Weill-Bugando Summer Program
Weill-Bugando Medical Centre, a Tanzanian-government affiliated referral and teaching hospital located in Mwanza, Tanzania, provides a truly immersive global health experience to the Cornell student interested in medical care and health services in a resource-limited, Sub-Saharan setting. Students are mentored and guided in their experiences by resident Weill Cornell physicians who treat patients, help aid the continued improvement of medical education in the region, and conduct research in clinical- and field-based settings. Selected students have ample opportunities to interact both with Tanzanian physicians and medical students, as well as local townspeople and villagers in their explorations of the city of Mwanza. The Bugando Medical Centre experience is ideal for those looking for a great deal of broad first-hand exposure to morbidity and mortality in a resource-poor, Sub-Saharan setting, with disease profiles in the region drastically different from what they are likely used to in the US.
During their eight-week stay, students stay in either close-by hospital guest housing or medical resident dormitory and spend the majority of their day rotating through the departments of hospital, going on rounds with residents and physicians and attending resident-led morning reports and case studies. An individual project to work on, ranging from aiding physicians in hospital based studies of disease to accompanying and assisting in research in local villages provides added dimension to the experience, helping students to gain a measure of independence in working in a resource limited setting. The program leaves ample room for the student of global health to pursue their own interests in the field within the lens of Mwanza, but with significant oversight and guidance from faculty and mentors in the field to ensure a high standard of education and involvement academically, culturally and medically.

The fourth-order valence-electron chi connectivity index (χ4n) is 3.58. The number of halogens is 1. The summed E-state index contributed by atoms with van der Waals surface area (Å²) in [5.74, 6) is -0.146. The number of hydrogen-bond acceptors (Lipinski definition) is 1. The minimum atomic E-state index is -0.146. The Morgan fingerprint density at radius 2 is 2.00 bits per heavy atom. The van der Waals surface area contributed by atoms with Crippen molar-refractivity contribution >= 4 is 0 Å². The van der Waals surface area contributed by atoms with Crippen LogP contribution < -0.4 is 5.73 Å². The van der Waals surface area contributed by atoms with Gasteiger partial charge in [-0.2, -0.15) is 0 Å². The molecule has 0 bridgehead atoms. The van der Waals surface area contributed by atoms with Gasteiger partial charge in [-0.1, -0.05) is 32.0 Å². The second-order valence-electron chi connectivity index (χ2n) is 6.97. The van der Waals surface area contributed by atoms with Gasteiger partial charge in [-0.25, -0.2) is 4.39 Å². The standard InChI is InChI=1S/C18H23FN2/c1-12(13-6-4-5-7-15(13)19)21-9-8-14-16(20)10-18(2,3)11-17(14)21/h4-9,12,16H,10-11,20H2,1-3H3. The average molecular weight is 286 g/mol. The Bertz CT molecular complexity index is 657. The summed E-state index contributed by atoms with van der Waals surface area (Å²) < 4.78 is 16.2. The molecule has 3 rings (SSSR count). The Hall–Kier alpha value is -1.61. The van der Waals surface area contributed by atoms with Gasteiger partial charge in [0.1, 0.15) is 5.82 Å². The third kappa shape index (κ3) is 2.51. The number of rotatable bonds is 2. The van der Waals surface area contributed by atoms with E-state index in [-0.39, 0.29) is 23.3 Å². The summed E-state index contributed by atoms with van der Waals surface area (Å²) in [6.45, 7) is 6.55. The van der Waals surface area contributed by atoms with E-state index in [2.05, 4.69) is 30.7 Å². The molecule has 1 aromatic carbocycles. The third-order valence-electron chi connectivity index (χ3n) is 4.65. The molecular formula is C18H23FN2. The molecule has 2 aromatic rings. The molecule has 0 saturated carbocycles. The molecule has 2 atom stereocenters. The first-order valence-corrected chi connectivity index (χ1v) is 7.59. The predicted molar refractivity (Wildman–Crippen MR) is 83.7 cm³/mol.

Returning from their eight-week stay, students will have gained significant appreciation for the challenges and rewards that medical care providers and policy makers face in resource-poor settings, form relationships with passionate minds in global health from around the world, and have a solid foundation upon which to build their education and future contribution to the field.